“Seduced by the success of the Icelanders, Norwegians and Swiss, a growing number of Europeans dream of a life outside the EU. It's by no means certain that the British will take the plunge on Thursday. But if they do it will fundamentally change the architecture of the continent and the place Switzerland occupies in it. Since 1992 the Confederation has grown used to living in a limbo on the fringes of the EU, with its two Nordic buddies and a bit of confetti. ... But if Britain leaves tomorrow, Switzerland will find itself in the company of a bossy older sister with whom certain things will have to be made clear from the start. ... The Confederation would find itself locked in a power struggle that would soon become too much for it. Which explains why the Federal Council is almost as adamant about Britain staying in the EU as the Union itself.”

Helsingin Sanomat (FI) /

Cameron could become the EU's saviour

A victory for Remain would be a major setback for Eurosceptics in other countries and put an end to their exit fantasies once and for all, Helsingin Sanomat hopes:

“Cameron's game is strange in a way, because although he will definitely tarnish his own image he may be able to save the EU. If the supporters of EU membership win it will be a blow for the anti-EU forces in other member states who also want an exit. If the exit initiative fails in Britain, it won't be successful in any other country either.”

Público (PT) /

Brexit would be a salutary shock

Only a Brexit victory can propel Europe out of its fundamental crisis, journalist José Vítor Malheiros writes in Público:

“I fervently hope that Brexit wins on Thursday. Not because I believe Britain would be better off out of the EU, or that the EU would be better off without Britain. But because I hope that the British exit comes as a shock that will finally bring about a political upheaval and trigger a moment of self-reflection - and give the EU the democratic impetus it so badly needs. Without a Brexit the EU won't be able to reform and reinvent itself in a new (and respectable) format. ... The point is that the EU is no longer the 'Europe of values' we dreamt of. The EU has taken Europe hostage and turned it into a bordello. The dream has become a nightmare.”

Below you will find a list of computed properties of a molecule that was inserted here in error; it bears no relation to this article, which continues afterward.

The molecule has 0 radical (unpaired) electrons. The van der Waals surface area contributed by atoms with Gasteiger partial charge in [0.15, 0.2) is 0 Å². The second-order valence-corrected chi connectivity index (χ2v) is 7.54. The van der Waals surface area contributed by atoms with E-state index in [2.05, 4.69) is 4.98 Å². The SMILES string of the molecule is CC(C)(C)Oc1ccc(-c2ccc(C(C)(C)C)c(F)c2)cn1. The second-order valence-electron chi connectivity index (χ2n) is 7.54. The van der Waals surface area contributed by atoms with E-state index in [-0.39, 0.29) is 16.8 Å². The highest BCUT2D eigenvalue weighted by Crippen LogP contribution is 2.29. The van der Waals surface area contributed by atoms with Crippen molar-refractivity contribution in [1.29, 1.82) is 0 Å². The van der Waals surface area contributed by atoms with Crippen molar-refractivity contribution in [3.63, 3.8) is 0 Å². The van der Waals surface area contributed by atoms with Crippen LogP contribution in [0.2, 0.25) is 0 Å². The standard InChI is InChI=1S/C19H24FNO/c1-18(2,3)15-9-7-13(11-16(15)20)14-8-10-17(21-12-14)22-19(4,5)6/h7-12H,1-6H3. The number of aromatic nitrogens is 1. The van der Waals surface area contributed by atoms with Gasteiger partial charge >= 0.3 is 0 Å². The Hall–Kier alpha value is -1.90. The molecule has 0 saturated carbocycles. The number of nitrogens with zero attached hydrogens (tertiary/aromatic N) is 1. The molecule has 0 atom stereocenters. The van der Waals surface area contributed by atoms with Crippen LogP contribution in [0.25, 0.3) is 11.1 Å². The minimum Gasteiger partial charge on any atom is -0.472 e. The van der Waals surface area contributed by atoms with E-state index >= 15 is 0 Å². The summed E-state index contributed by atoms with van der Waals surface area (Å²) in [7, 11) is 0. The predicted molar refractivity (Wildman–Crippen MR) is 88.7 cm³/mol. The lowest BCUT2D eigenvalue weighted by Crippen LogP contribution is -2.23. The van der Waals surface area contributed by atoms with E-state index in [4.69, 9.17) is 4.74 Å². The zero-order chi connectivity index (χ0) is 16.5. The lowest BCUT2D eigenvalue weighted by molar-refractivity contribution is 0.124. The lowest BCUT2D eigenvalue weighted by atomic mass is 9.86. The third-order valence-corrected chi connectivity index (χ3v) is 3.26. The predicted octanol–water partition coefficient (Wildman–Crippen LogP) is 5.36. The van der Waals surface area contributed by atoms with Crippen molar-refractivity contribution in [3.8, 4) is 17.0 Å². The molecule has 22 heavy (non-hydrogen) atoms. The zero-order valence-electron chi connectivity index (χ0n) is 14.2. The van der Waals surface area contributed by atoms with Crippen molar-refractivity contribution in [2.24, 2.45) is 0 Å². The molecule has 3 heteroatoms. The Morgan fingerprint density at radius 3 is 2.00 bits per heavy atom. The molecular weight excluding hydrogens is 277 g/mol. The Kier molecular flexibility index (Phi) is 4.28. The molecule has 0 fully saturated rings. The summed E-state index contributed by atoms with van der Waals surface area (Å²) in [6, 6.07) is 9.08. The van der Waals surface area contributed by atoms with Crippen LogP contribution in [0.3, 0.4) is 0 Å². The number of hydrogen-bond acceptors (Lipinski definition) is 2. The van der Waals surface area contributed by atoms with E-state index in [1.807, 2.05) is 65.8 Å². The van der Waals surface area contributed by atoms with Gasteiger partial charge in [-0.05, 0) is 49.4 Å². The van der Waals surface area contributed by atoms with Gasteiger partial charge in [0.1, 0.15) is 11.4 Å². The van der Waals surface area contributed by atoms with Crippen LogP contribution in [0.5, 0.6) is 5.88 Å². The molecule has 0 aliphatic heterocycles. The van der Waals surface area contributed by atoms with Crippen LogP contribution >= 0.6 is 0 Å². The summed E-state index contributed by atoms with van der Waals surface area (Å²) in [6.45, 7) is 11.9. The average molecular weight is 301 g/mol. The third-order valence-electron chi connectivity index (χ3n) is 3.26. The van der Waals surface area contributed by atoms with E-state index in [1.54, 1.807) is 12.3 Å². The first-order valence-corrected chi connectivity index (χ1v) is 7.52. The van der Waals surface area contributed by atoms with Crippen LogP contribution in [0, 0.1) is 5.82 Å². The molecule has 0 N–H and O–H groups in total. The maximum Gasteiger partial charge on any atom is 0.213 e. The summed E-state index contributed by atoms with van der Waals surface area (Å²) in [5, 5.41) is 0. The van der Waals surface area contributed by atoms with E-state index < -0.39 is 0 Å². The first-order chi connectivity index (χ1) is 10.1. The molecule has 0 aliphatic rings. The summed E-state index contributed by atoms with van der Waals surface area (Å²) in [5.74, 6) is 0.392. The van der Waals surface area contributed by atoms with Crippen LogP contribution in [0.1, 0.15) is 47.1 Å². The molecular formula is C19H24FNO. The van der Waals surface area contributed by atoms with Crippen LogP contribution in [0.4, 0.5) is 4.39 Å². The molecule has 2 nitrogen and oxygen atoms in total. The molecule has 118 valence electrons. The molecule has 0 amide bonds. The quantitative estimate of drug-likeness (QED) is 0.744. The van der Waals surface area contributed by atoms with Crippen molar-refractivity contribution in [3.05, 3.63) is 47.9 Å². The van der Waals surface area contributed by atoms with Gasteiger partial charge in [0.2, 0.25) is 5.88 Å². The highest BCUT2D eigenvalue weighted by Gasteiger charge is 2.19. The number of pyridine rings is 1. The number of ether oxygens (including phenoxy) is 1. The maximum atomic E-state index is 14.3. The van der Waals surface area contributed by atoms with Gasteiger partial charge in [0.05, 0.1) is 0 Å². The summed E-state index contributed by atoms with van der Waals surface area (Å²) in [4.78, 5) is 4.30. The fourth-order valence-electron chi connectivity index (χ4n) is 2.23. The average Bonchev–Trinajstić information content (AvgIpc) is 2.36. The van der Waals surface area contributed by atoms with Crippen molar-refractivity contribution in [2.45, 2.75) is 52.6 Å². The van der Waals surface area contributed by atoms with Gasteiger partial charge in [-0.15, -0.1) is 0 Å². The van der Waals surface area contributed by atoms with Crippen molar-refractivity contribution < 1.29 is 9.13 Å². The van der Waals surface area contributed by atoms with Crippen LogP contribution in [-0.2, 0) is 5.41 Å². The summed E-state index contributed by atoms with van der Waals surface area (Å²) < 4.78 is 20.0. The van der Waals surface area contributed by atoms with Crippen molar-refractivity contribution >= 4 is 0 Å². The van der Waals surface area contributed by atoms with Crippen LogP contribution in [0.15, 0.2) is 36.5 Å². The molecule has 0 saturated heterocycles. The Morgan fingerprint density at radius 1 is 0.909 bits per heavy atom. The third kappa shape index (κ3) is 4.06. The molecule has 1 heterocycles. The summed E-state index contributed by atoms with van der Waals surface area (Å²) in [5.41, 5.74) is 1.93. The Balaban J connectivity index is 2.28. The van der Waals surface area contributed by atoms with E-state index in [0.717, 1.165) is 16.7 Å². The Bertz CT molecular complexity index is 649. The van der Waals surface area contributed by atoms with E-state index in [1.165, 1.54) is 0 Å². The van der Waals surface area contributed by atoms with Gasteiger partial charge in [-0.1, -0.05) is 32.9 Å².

Cumhuriyet (TR) /

The Continent can reinvent itself

Thanks to the Brexit referendum Europe will finally start discussing which direction it really wants to take, Cumhuriyet believes:

“The self-image of the British has been shaped by the European invasion in 1066, the war against Nazi Germany, the British Empire and the traders' legacy. And the notion that the country is the cradle of democracy and can make autonomous decisions. … But the real problem lies in Europe. The problems caused by the financial crisis in 2008 have brought the EU to a crossroads. … In the Netherlands, France, Denmark and Austria the Eurosceptics are gaining ground. … Whether it comes to a Brexit or not the initiative will reverberate in other countries. A debate about a new Europe with the main themes being national identity, migrants and alternative globalisation is imminent.”

La Stampa (IT) /

Only a better Europe can prevent exits

If the EU wants to prevent exit ambitions from developing in other states it needs to offer its citizens new incentives, and fast, warns La Stampa:

“Whatever the outcome of the referendum, for Europe the deadline has expired. Before the next country starts pushing to leave the Union or the Eurosceptic movements grow even stronger the politicians need to start sending a concrete signal to the people: Europe can offer better economic conditions and help create jobs. So it would be nice if the day after tomorrow we see the heads of state and government in Brussels start making decisions regarding issues ranging from simplifying the bureaucracy to euro bonds for refugees and boosting the EU's budget.”